Monday, 12 January 2009
I'm sitting here on my bed at home, listening to Au Revoir Simone, and it feels weird. It feels sad; the musical notes cling in the air and then burst, presumably because their home is not here. I only have ten of their songs on my iTunes, and I began listening to them on a regular basis last February while I was in Surrey, England.
It is so different now.
It is so hard to grasp that at this time last year, I was only eight days away from flying to England. It's been a year since I left, seriously. And now, I am completely engrossed in my daily routine, occasionally stopping to think about those dream-like days in Europe. Did that actually happen?
I keep meaning to make a scrapbook out of all of my memorabilia from everywhere I visited. I have a bag full of tickets, drawings, objects, and even receipts (okay, i may be a little too sentimental) just waiting to be looked at. I finally got a scrapbook for Christmas--thanks, Max! I just need the rest of the materials and I need to assemble it. I have this idea that doing that will correctly sum up my time in Europe, and, in turn, I can show it to others.
Other people who visit Europe are so much better at talking about it in social situations and telling poignant and funny stories. My cousin is in England now, and he already seemed to know more about the culture in two weeks than I knew after four months of living there. I guess I didn't read that many books about England; I just tried to experience it, and soak up everything I could that was around me.
I miss it more lately than I have, ever. For the first few months after I got back, I did not miss it at all. Other people I studied with were complaining about the woes of being away from Kingston, but I was simply joyful about being home. As time passes, I miss little things, like accents, passion for tea, the mist in the air, the view of the football field from my window, and a handful of special people I got to know from around the world. I do miss the freedom I had, the relaxed feeling of the university modules, my trip to Barcelona, and my care-free adventures.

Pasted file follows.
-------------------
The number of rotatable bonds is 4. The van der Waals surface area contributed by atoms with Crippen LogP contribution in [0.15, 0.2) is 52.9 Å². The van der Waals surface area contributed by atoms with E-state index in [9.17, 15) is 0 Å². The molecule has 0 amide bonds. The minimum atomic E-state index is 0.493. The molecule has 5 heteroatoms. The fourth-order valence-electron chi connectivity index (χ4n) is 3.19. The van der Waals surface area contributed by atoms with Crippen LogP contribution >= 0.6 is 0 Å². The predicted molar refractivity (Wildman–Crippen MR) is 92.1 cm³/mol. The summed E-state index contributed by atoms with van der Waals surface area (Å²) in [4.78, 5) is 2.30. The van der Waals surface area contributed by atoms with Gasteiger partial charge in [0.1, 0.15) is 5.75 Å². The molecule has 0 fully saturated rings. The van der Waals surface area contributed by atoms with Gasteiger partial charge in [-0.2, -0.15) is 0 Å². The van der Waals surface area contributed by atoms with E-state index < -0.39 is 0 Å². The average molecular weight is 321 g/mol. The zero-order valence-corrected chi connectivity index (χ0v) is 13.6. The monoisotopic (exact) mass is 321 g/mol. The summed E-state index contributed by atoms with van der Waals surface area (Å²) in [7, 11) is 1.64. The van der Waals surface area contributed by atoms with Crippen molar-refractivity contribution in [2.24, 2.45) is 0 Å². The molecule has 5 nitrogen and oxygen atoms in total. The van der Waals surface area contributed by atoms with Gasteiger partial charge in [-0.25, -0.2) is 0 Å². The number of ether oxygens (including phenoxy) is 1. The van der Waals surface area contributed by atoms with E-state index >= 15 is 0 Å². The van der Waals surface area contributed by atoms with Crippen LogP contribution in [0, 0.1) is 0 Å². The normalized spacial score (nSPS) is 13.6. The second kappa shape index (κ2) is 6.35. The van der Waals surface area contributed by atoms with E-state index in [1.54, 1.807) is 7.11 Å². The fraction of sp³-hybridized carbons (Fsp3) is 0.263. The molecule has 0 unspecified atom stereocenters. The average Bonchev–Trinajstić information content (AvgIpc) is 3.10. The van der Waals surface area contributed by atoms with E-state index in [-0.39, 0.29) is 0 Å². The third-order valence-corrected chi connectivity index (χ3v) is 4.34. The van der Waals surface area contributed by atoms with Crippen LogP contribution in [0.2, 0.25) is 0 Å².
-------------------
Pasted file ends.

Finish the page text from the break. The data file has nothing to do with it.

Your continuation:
It is so easy to romanticize places I cannot easily get to. It was an absolutely inspirational experience, and it was a necessary experience. It was essential for me, as a young, single (unmarried, not single single) girl to travel the world like I always dreamed of doing. It was perfect in Paris. I miss it there particularly; I truly wish I could spend much more time there.
Alas! What is the point to all of this? Traveling taught me countless lessons, but many of which I did not expect to learn.
I learned how to be assertive and ask for directions without getting my wallet stolen.
I learned lattes, chocolate, and bread are much better in Europe. Sorry, Panera Bread.
I learned to make the most of staying in a youth hostel by really talking to the people there and getting to know them.
I learned that people from different cultures and of different ages could be great friends. I could walk around a city with someone I had just met that day, and have a wonderful time! What a refreshing thought! In high school, it was much more common for me to talk to strangers at a coffee shop, but somehow along the way in college, I got complacent and stopped doing it. I'm glad I experienced it again.
I learned that hospitality and a smile go a long way.
I learned that everybody is the same. No matter where we are from, we all have similar desires, hopes, longings, and feelings. We all have empty spaces inside of us; we all need them to be filled.
I learned that traveling is not as glamorous as I made it out to be. After going through constant packing and unpacking, tours, walking, and dealing with airports, I get tired. I want a home. I want steadiness. I want someone who loves me. I want to do adventurous things, and I want to travel more, but more than that, I want love and stability. No matter how much I love Paris, it won't love me back. I would never be so foolish to choose the independent life of a traveler over real love.
I learned that I can be independent and that I am completely capable making my way around an airport and a foreign city. It's a good feeling.
I learned that it is important to be who you are, no matter where you are, and to participate in quality relationships. There is no point in trying to be someone else in a different place; it doesn't feel good, no matter where you are. Turns out I'm not very good at being a "normal" college kid. I'm actually pretty happy about that.
I learned much more than that, I am sure, but those are the highlights.
So, here I am, back to my beautiful life at home. My hope is that I apply some of these concepts to my life now, and I think I have. I have made new friends, and I have rekindled old friendships. It still feels weird to listen to Au Revoir Simone, though.